In the video for "Winter", a song in which Tori talks about her childhood memories with her father and her fear to grow up, there are plenty of children in daisy costumes dancing with her as she gets back to her child feelings. The two videos have in common a minimalist layout: blank background for "Silent All These Years" and white then black background for "Winter", Tori is always at the center of the focus as well as few objects chosen for their symbolic meaning, which creates a pure mental space in which Tori hides herself. Cindy Palmano commented in an interview for the fanzine Really Deep Thoughts in 1994 that the box was « a simplification of the idea of Alice in Wonderland. » referring to the moment in the fairy tale when the young heroine is de-scaled after eating a mushroom and becomes a giant in the white rabbit’s house.

Cindy Palmano also directed the video for "Crucify" but resented the record company for getting in the way of her vision. « The record company wanted to edit it in a different way. It got a bit uncomfortable, so they finished it off and I didn’t. » So the segment of Tori singing and swaying at her piano isn’t Palmano’s work but fans very much appreciated the bath moment when Tori, dressed in a queen-like outfit walks to a white bathtub filled with water poured down from the ceiling to be christened like she was the late wife of king Henry VII, Ann Boleyn, walking to the headsman to be beheaded. Tori, who has a passion for history, told in the audio commentary of Fade to Red’s DVD (the almost-complete collection of her videos from 1992 to 2005) that the unfortunate Ann Boleyn was on her mind as Palmano and her shot the video.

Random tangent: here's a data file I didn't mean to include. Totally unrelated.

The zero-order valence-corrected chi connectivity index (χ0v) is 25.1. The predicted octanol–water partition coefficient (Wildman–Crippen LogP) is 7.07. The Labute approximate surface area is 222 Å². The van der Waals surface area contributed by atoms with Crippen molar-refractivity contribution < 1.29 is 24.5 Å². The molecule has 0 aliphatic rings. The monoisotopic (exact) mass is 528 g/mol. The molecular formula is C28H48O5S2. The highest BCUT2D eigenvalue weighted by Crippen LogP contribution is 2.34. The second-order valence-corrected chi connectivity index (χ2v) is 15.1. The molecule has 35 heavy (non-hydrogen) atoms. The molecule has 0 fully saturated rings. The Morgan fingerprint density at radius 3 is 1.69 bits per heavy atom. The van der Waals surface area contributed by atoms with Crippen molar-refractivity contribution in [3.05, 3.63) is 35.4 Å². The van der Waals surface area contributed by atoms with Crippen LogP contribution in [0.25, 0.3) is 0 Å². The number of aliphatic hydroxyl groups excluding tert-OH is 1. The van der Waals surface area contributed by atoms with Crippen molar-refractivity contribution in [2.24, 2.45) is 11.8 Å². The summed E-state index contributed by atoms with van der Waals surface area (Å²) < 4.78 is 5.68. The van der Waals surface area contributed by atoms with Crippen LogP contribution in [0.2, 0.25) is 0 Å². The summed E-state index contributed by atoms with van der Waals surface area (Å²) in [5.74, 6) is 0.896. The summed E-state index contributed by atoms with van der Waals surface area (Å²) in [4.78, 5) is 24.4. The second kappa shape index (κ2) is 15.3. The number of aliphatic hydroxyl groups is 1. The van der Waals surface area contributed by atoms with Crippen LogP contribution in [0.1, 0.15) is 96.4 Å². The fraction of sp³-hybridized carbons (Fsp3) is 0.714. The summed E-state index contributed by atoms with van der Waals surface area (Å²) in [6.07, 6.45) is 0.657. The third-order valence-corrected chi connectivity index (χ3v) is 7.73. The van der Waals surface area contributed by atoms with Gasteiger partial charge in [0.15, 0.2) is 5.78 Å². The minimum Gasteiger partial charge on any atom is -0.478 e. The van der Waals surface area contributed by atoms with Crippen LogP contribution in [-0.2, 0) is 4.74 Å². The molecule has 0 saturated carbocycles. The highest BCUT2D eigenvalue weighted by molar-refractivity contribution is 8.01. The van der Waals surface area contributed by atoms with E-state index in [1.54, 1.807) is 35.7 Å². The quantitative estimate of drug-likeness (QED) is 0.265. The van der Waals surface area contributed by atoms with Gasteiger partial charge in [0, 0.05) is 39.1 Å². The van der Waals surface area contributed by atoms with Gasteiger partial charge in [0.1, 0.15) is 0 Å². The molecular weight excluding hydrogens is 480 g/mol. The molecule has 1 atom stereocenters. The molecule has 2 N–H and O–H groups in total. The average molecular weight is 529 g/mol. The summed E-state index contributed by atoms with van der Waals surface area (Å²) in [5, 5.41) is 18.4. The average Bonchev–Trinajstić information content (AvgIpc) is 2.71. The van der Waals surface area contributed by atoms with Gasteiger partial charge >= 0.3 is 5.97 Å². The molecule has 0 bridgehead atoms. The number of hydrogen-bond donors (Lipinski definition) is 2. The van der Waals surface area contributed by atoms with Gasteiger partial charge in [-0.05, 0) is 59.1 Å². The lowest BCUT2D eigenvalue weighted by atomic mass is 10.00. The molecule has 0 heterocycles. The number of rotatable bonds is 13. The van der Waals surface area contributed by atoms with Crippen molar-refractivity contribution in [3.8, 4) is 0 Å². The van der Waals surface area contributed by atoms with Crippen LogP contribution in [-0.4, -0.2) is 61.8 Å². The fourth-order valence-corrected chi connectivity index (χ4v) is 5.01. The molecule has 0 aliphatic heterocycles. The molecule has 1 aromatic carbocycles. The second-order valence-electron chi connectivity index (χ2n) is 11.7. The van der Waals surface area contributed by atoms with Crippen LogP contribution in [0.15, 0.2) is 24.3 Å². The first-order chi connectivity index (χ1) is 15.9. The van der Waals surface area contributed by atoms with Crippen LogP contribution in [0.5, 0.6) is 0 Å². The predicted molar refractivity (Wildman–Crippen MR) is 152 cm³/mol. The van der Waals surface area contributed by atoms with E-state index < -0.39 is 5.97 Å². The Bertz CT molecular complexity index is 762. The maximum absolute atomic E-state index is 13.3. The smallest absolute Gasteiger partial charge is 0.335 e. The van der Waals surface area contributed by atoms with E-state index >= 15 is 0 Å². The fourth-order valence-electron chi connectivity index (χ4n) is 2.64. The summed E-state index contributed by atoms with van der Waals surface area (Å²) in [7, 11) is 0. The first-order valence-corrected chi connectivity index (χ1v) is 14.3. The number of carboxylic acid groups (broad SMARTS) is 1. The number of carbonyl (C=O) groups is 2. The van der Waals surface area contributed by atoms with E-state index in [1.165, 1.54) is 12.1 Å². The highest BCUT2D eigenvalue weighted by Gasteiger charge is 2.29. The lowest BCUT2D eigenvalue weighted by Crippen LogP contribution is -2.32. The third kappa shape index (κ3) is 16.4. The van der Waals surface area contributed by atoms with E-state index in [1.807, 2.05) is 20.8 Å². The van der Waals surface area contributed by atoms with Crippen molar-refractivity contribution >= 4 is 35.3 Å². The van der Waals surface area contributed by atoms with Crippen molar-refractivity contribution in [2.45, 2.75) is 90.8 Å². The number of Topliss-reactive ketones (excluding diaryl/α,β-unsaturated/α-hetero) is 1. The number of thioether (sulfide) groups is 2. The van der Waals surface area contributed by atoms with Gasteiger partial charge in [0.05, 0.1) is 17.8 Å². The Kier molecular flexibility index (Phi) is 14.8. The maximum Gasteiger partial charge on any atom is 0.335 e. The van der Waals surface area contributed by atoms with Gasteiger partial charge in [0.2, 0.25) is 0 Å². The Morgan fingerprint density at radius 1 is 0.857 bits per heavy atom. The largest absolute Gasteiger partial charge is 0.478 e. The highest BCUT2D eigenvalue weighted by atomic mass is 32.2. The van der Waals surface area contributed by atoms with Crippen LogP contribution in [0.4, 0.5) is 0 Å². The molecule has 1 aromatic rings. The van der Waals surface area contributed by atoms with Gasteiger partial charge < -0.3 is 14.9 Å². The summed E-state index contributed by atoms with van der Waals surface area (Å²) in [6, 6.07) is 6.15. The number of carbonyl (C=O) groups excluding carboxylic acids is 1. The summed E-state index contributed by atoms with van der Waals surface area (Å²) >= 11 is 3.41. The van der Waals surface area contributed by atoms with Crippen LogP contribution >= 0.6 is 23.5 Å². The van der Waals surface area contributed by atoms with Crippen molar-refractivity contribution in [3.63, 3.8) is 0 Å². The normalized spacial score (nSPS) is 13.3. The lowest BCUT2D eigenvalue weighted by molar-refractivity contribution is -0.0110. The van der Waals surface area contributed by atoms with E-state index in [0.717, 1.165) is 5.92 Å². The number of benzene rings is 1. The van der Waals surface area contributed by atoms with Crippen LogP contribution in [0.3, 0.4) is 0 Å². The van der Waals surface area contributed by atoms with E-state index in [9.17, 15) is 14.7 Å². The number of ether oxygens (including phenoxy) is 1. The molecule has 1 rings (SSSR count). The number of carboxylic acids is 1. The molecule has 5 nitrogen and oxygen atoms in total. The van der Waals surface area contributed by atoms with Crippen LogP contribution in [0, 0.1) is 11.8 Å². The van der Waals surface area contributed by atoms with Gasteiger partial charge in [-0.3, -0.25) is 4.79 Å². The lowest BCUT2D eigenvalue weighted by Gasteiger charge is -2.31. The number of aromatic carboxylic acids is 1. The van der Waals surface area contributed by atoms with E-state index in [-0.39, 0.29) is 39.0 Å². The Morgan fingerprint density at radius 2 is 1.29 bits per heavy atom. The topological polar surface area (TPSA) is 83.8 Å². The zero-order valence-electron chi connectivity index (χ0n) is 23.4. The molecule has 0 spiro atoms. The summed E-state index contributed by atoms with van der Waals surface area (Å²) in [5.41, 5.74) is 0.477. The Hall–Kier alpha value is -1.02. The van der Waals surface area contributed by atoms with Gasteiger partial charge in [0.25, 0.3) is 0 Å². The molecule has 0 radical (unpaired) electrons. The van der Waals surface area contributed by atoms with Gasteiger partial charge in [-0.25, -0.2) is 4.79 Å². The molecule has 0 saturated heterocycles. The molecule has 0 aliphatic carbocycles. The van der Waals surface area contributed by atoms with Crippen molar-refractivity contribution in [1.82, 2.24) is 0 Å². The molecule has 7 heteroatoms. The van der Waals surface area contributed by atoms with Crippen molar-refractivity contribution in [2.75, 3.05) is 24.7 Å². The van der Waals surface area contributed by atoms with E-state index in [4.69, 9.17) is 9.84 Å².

The photographs for Under the Pink had the same quality we found on Little Earthquakes’s pictures: very minimalist layout, almost abstract or, as Tori put it they had a sort of « impressionistic paintings » feel. In an almost empty green room that seems to be endless, Tori is standing in a white cotton dress, plastic bags are displayed on the floor in circle and one of the pictures shows Tori asleep in this big circle with de-scaled objects such as a giant egg and a giant feather.